EMG pickups: All About The Brand and Their Pickups + Best Pickup Combinations

by Joost Nusselder | Updated on:  December 12, 2022

Always the latest guitar gear & tricks?

Subscribe to THE newsletter for aspiring guitarists

We'll only use your email address for our newsletter and respect your privacy

hi there I love creating free content full of tips for my readers, you. I don't accept paid sponsorships, my opinion is my own, but if you find my recommendations helpful and you end up buying something you like through one of my links, I could earn a commission at no extra cost to you. Learn more

Guitarists who want to improve their sound often look for new and better pickups.

EMG pickups are a popular brand of active guitar pickups that have long been known for their superior sound quality.

The most popular EMG pickups are active pickups, meaning that they require a battery to power them and produce their signature tone.

In fact, the David Gilmour DG20 pickups are some of the bestselling pickups from EMG, and are designed to recreate the iconic tone of the legendary Pink Floyd guitarist.

EMG pickups: All About The Brand and Their Pickups + Best Pickup Combinations

But the brand also produces the EMG-HZ passive pickups series. These passive pickups are great quality, and provide a wider range of tones than active pickups do.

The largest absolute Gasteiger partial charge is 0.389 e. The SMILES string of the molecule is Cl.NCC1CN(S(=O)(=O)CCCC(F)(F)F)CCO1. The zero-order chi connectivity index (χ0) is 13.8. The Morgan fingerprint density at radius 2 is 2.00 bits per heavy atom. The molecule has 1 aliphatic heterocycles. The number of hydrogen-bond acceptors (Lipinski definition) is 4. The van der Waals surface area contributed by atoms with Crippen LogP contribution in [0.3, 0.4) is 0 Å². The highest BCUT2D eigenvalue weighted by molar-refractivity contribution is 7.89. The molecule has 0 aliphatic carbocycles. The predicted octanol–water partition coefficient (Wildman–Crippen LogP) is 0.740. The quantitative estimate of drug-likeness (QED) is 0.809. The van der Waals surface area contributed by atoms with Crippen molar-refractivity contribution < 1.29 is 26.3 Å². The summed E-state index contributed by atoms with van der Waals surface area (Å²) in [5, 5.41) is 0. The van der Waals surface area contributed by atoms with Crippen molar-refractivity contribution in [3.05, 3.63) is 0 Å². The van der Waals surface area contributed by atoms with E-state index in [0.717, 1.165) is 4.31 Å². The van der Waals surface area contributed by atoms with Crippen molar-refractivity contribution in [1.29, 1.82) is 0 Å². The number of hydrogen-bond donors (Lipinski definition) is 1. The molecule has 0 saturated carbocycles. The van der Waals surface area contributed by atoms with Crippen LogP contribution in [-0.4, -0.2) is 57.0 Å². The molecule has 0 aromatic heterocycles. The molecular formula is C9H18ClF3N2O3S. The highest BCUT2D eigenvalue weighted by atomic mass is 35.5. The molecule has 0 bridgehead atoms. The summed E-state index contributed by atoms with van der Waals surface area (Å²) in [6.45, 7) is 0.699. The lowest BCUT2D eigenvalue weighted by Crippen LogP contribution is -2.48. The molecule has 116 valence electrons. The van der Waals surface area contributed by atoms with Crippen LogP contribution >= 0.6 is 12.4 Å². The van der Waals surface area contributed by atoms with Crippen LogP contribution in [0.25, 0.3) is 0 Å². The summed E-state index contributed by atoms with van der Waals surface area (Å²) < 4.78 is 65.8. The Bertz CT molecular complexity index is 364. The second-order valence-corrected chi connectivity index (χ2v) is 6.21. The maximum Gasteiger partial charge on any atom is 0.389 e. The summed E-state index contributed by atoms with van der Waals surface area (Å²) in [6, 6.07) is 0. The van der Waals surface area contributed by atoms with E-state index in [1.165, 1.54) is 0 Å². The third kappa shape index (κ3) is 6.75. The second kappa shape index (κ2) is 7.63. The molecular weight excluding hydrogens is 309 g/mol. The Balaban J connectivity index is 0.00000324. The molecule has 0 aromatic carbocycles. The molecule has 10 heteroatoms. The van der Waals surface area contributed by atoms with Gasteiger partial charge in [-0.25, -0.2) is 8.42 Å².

Many guitarists opt for a combination of EMG active and passive pickups, as this gives them the best of both worlds.

For example, they can use an EMG-81 active pickup in the bridge position and an EMG-85 in the neck position for a great dual humbucker sound.

The EMG pickups have become legendary among guitarists and have been used by some of the most famous guitarists in the world.

What are EMG pickups?

EMG Pickups are one of the most popular pickups used by professional guitarists around the world.

In fact, this brand is best known for its active pickups. EMG developed active pickups in the 80s and they’re still becoming more and more popular.

EMG Pickups feature a unique design that utilizes alnico magnets and active circuitry to provide players with a wide range of tonal options.

Most passive pickups have a lot more wire coils than the products made by EMG.

This means that their natural output is very low, which makes them sound much quieter and almost noiseless.

Most active pickups, on the other hand, need a built-in preamp to boost their signal to a level where it can be used.

The EMG active pickups are powered by a 9-Volt battery, allowing for higher output and enhanced clarity.